Zoran Mušič

18 November 2017 - 15 January 2018

The exhibition at Galleria d'Arte Maggiore g.a.m., curated by Flaminio Gualdoni, traces Zoran  Mušič's research through a rich and considerable group of forty works. These pieces are significant examples of the variety of painting cycles that have made Music an internationally recognized artist: from Dalmatian to Sienese hills, from Venetian "vedute" to the Cathedral interiors, from portraits to horror of the concentration camps with the famous series «Nous ne sommes pas les derniers» realized in the 1970s. The works cover a chronological period of nearly fifty years, from the 1940s to the last creations of the 1990s, allowing us to have a complete and interesting portrait of an artistic research which is still valid today.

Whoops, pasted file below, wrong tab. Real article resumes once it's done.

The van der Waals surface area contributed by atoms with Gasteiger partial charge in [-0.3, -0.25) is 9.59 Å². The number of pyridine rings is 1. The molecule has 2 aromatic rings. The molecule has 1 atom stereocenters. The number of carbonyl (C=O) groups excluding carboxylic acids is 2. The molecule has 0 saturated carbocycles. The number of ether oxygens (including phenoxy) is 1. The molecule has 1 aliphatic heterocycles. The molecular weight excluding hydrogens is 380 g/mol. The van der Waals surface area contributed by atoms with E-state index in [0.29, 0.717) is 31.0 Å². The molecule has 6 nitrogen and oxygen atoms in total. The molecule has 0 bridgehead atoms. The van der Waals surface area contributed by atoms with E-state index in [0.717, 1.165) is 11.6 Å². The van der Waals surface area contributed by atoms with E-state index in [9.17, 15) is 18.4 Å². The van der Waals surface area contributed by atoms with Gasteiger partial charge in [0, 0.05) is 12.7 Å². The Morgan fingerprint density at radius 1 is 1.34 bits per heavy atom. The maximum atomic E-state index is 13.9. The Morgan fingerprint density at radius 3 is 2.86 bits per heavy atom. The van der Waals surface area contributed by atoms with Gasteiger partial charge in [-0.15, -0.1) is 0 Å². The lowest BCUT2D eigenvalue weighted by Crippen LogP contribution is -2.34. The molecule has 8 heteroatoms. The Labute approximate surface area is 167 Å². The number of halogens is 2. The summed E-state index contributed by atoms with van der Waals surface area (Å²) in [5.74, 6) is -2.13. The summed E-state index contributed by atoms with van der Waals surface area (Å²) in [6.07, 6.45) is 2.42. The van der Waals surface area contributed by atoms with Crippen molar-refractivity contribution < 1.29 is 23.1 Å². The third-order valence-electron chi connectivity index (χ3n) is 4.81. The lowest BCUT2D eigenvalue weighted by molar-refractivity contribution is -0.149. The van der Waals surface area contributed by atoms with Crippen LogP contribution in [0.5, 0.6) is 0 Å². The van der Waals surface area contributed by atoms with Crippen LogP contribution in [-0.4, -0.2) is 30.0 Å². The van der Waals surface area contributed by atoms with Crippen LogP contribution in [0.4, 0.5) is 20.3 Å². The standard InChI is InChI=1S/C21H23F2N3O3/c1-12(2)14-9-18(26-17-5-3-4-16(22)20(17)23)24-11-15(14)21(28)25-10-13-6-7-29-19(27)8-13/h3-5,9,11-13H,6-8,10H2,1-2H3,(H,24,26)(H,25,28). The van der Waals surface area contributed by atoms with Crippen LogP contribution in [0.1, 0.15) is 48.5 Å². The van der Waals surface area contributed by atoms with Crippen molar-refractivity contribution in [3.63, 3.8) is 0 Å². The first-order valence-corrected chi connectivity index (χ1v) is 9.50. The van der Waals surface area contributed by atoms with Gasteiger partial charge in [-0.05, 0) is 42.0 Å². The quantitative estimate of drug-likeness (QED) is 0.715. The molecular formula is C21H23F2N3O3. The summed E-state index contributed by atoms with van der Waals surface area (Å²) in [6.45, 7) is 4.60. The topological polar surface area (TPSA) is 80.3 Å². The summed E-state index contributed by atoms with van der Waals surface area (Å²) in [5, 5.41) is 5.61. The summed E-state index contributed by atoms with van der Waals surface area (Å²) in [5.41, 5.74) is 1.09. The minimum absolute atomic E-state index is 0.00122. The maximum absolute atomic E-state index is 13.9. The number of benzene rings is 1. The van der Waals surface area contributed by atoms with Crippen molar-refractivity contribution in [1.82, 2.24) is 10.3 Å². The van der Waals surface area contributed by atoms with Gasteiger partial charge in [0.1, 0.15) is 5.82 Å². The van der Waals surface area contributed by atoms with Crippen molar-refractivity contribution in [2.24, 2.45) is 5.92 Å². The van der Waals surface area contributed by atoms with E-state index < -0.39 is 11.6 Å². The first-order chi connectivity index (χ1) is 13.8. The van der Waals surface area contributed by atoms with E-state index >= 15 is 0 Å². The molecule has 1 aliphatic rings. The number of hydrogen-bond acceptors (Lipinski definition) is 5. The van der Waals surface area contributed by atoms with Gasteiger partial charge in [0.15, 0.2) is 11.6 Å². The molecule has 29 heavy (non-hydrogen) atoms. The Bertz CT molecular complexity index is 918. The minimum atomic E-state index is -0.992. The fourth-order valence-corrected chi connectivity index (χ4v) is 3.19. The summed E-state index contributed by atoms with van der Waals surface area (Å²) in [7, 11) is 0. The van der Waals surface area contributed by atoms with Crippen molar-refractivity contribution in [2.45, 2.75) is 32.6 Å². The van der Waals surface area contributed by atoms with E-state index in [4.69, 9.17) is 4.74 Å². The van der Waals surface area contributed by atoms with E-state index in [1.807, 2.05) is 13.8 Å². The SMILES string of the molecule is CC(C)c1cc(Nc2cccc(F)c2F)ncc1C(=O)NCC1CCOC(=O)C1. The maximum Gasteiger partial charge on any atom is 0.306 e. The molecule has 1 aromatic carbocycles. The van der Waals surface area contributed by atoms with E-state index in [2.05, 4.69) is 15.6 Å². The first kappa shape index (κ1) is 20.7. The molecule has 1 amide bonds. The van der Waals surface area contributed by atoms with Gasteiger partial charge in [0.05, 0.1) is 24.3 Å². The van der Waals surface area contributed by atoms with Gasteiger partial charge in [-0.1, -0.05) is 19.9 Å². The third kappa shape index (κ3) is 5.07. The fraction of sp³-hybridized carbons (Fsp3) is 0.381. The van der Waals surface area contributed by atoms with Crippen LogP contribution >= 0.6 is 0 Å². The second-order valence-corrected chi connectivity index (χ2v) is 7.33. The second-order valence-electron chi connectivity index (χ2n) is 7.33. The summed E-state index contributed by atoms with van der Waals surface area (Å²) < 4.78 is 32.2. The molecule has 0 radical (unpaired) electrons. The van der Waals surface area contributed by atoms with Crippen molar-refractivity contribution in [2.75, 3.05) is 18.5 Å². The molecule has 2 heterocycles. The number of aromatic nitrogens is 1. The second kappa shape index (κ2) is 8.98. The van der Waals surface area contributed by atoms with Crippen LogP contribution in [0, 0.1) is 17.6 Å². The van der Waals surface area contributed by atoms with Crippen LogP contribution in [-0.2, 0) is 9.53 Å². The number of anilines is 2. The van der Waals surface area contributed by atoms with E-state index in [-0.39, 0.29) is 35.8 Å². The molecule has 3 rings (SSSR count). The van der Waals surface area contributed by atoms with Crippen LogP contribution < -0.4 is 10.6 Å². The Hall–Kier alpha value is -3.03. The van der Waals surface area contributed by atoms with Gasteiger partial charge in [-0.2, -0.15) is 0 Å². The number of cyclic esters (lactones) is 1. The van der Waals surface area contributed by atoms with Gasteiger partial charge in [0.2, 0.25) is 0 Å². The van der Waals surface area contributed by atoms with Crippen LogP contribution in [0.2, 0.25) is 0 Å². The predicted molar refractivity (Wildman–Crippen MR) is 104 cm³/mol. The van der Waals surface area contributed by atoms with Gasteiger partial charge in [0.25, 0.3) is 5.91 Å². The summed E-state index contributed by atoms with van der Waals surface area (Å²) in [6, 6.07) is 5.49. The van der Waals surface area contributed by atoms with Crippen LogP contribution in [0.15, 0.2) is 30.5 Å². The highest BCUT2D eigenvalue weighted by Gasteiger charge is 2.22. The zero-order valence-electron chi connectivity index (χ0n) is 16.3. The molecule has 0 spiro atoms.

Known all over the world and being the protagonist of a unique human and professional story, Galleria d'Arte Maggiore g.a.m. in Bologna is delighted to present a complete retrospective about Zoran Mušič (Boccavizza 1909-Venice 2005), with works from 1945 to 1999 showing all the most important themes of his production. The exhibition path starts with the series of Dalmatian Landscapes, a distinctive cycle for the artist, which is well represented by five works from 1945 to 1966. Fluctuating and hypnotic animals appear from soft and colourful brush strokes, evoking a place with no time and breaking the soft silence of a landscape which goes beyond its morphology to become emotional. Works belonging to this series are part of the permanent collections of famous museums, such as the Centre George Pompidou in Paris and the Museum of Modern Art (MoMA) in New York. The exhibition continues with the well knows cycle Nous ne sommes pas les derniers of the 1970s, which deals with Music's imprisonment in the Dachau concentration camp, where he was deported in 1944 by the Nazis. Music himself remembered that tragic experience with these words:  «I learnt to see things in a different way. Even in painting, later, not everything changed. It is not that I rediscovered my happy childhood as a reaction to the horror. The colts, the Dalmatian landscapes, the Dalmatian women were there before as well. But I was able to see everything differently afterwards. After the visions of corpses, trimmed of all outer necessities, of the superfluous, without the mask of hypocrisy and the distinctions men and and society cover themselves with, I believe I discovered and understood the truth – the terrible and tragic truth that I had been able to touch. The Dalmatian landscapes returned, having lost everything excessive and gossipy. Sienese landscapes were added: bare corpses, scarred by inclemency. I needed this great lesson for my painting at least». Music's pictorial language considerably changed after that tragic experience: his tones get darker and essential, his canvases deeply convey the pain and the atrocities suffered by the deportees. Painting belonging to this series have got famous all over the world and today are part of important collections such as the Metropolitan Museum in New York, Holocaust Museum of Jerusalem, Hirshhorn Museum in Washington D.C. and Tate Modern in London. After his liberation, Music moved to Venice where he got married with Ida Barbarigo, of whom there are two portraits from 1982 in the exhibition. This is the period where he got back to freedom, and took part to several editions of the Venice Biennale. In those years, Music worked on landscapes and the themes that were dear to him, like Les femmes des iles (1955), Les filets (1956), as well as the mentioned before the Sienese landscape (1953), the Paysage italien (1974) and the dry Rocky landscapes of the late 1970s. The evolution of Music's art is well represented in this wide and interesting exhibition. Influenced by the Informal art, in the 1960s, he abandoned the three-dimensional rules in favour of an organic motif (Dalmatian landscape 1958 and Dalmatian landscape 1962). Even the beloved Venice is one of the protagonists of his art since the beginning, as it is testified by several paintings showing the Giudecca Canal, La dogana (1981) and a rare Cathedral interior (1984), which are themes he had been dealing with since the 1940s but which were examined more in depth in those years. All Music's life entered in his works with the places and the events that the artist kept on recalling to his mind till the last series of the Self-portraits, started in 1987. For the first time he investigated himself, finding maybe the way to conclude and comprehend his entire production. Zoran Music passed away in Venice on 25 may 2005, but his artistic research is still contemporary today.